1. Limited time only! Sign up for a free 30min personal tutor trial with Chegg Tutors
    Dismiss Notice
Dismiss Notice
Join Physics Forums Today!
The friendliest, high quality science and math community on the planet! Everyone who loves science is here!

Putnam 1995 b4

  1. Oct 26, 2007 #1
    1. The problem statement, all variables and given/known data
    Here is the problem:
    http://www.unl.edu/amc/a-activities/a7-problems/putnam/-pdf/1995.pdf [Broken]

    Here is the solution:
    http://www.unl.edu/amc/a-activities/a7-problems/putnam/-pdf/1995s.pdf [Broken]

    In the solution, I am not sure why the sentence that starts (ironically) with "Clearly, then" is true?

    2. Relevant equations



    3. The attempt at a solution
     
    Last edited by a moderator: May 3, 2017
  2. jcsd
  3. Oct 27, 2007 #2

    morphism

    User Avatar
    Science Advisor
    Homework Helper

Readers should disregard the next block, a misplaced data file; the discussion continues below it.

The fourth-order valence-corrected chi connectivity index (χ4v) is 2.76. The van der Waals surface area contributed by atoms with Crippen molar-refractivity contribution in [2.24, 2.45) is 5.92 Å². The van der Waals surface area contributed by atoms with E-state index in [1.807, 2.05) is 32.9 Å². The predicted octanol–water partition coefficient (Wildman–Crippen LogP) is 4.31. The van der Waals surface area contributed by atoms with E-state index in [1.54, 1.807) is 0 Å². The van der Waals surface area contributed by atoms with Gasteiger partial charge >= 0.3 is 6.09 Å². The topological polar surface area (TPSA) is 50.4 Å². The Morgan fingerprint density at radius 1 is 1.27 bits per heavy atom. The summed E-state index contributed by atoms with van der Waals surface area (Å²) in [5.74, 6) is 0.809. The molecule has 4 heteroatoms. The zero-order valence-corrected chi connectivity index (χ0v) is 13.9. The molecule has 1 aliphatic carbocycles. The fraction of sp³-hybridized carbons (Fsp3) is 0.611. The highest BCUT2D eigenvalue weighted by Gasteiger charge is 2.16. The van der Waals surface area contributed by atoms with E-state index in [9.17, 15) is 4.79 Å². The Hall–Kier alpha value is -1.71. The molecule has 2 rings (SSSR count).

They probably mean (b^2 - 2) instead of (b^2 + 2), in which case it follows from the above observation.
     
  4. Oct 27, 2007 #3
    But the "above observation" contains a quartic polynomial and in that sentence it is a quadratic. I do not understand how that transformation happened...
     
  5. Oct 27, 2007 #4

    morphism

    User Avatar
    Science Advisor
    Homework Helper

    Right, but do you notice anything special about the above quartic? Try setting y=x^2. Do you see the relevance of the phrase "positive square roots" now?
     
  6. Oct 27, 2007 #5
    I know I am missing something really obvious, but if you set y = x^2, you get

    y^2 - (b^2-1)y+1 = 0

    I am not sure where the sqrt of the linear coefficient comes from...
     
  7. Oct 28, 2007 #6
    I see. The square root of the linear coefficient should not be there! Also, when they say positive square roots they mean the squares of the positive roots, right?
     
  8. Oct 29, 2007 #7
    Am I right about the square root being incorrect on the linear coefficient?
     
Know someone interested in this topic? Share this thread via Reddit, Google+, Twitter, or Facebook




Similar Discussions: Putnam 1995 b4
  1. Putnam 1951 A6 (Replies: 3)

  2. Putnam Problem 2010 A5 (Replies: 1)

Loading...